RADIO DAYS – WMEX

We were on Fireside, WMEX in Quincy, Massachusetts. Hosted by Jim Callahan and his beautiful (in every way) wife, producer, and co-host Nancy, we had a great time. Lots of laughter. Garry had the opportunity to tell a whole bunch of his celebrity anecdotes to a new audience and he sparkled, as always.

Again, he heard the familiar refrain: “You should write a book!”

He really should.

All the pictures were taken with the Pentax Q7 and (mostly) the f2.8 5-15mm “standard” zoom.

ALL-AMERICAN BOY – RICH PASCHALL

Steve Grand music, Rich Paschall

What do you think of when someone uses the term “All-American Boy?”  You may immediately think of someone who is quite handsome.  He may be “clean-cut” and “wholesome” looking, that is to say he is neat and well dressed.  Your image may include someone who is athletic.  He may have a body that is “buffed-up.”  It may be a young man with a glowing smile and pleasant personality.  An All-American boy can be a variety of handsome and talented things to the person thinking of this term.

Steve Grand is all of these things.  In addition, he is an excellent singer, songwriter, musician.  His musical talent alone is enough to impress, but when combined with his good looks, he definitely comes across as the quintessential All-American boy.  His image as a performer both supports this and makes it unique at the same time.

All-American Boy

All-American Boy

Steve Grand, like a number of artists of the current generation, became popular as a YouTube performer.  His self-produced All-American Boy video from 2013 caught on and went viral. It now has more than 4 million views.  This is a different version of the All-American Boy, because like Steve, the boy in the video is gay.

A lot of people do not think an “All-American Boy” can be gay, but why not?  Steve Grand has the talent, drive, and good looks of America’s best. Why should he not be the “boy next door?” He works hard at his craft and is as All-American as any young man anywhere.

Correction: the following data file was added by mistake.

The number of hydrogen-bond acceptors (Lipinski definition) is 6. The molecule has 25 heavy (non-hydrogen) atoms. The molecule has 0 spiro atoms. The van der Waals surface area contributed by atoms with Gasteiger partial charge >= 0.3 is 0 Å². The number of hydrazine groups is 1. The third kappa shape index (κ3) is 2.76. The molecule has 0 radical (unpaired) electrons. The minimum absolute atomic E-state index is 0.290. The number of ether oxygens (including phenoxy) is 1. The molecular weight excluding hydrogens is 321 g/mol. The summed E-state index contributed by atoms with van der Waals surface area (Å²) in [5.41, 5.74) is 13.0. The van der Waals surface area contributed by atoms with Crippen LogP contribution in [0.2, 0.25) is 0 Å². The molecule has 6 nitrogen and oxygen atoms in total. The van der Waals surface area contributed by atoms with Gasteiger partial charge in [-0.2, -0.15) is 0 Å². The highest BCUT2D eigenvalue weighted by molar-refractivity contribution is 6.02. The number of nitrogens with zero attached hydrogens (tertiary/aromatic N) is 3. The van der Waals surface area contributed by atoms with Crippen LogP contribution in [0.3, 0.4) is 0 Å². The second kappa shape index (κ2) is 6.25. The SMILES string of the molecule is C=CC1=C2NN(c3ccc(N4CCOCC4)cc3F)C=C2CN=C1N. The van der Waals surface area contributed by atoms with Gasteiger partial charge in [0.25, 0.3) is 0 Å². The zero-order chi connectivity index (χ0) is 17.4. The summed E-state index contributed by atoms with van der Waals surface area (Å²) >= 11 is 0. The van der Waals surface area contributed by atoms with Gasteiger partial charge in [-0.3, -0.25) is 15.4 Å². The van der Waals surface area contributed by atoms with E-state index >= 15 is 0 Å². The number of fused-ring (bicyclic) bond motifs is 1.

The huge success of Steve’s video led to a “Kickstarter” campaign to raise money to produce an album.  Kisckstarter is an online funding mechanism where people can pledge money to help support a particular project.  It is similar in nature to the Patreon campaign we describe for Tom Law Music.  Steve set a goal of 81,000 US Dollars to get his first album self-produced and out to the public.  His video success and personal performances drove the total up over 326,000 USD.  As a result, Steve has had to sign his name A LOT on CD cases.  If you pledged at a certain level, you got an autographed copy.  I have one.

Album

Album

While Steve is known as a “country artist” because of “All-American Boy” and some other selections, Steve is certainly not that.  He is a well-rounded artist of many genres.  The native of a Chicago suburb, Lemont — “one of Chicago’s blandest suburbs” — he does not mind the country label, but wants people to know he is more than that.

His new album certainly announces that he has a variety of styles to offer and a number of messages to sing.  The newly released album was the third best funded Kickstarter musical project.  Important among the messages are the views of love through the eyes of a young man.  The feelings of love desired and won or lost as described by a young man, can resonate with gay or straight people everywhere.  Steve may prove to be one whose performances can transcend his sexuality and appeal to all.  That is a hard thing to do.  Few performers can come out early in their careers and expect to do well.  Steve may be one of those.

Of course, I am always drawn in by videos where Chicago is the background.  Having an “All-American Boy” up front certainly helps the scenery.

TRAINS

ON THE WAY – WEEKLY PHOTO PROMPT

My son took these pictures on a slow, rainy train journey through the swamps and woods of the Blackstone Valley. They have lain here, in my files, waiting for a time to properly present them. A little processing to make them more painterly … and they are ready.

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The tracks are old and narrow and the train, which runs once a week and goes from one yard to another, never exceeds five miles per hour.

PORTRAITS OF MY OLD MAN – BLACK & WHITE CHALLENGE

CEE’S BLACK & WHITE PHOTO CHALLENGE: A NEW PHOTO

This week’s topic is “Take a New Photo.” You can use any photo you’ve taken in the past week or two, if you can’t get out and get new photographs today.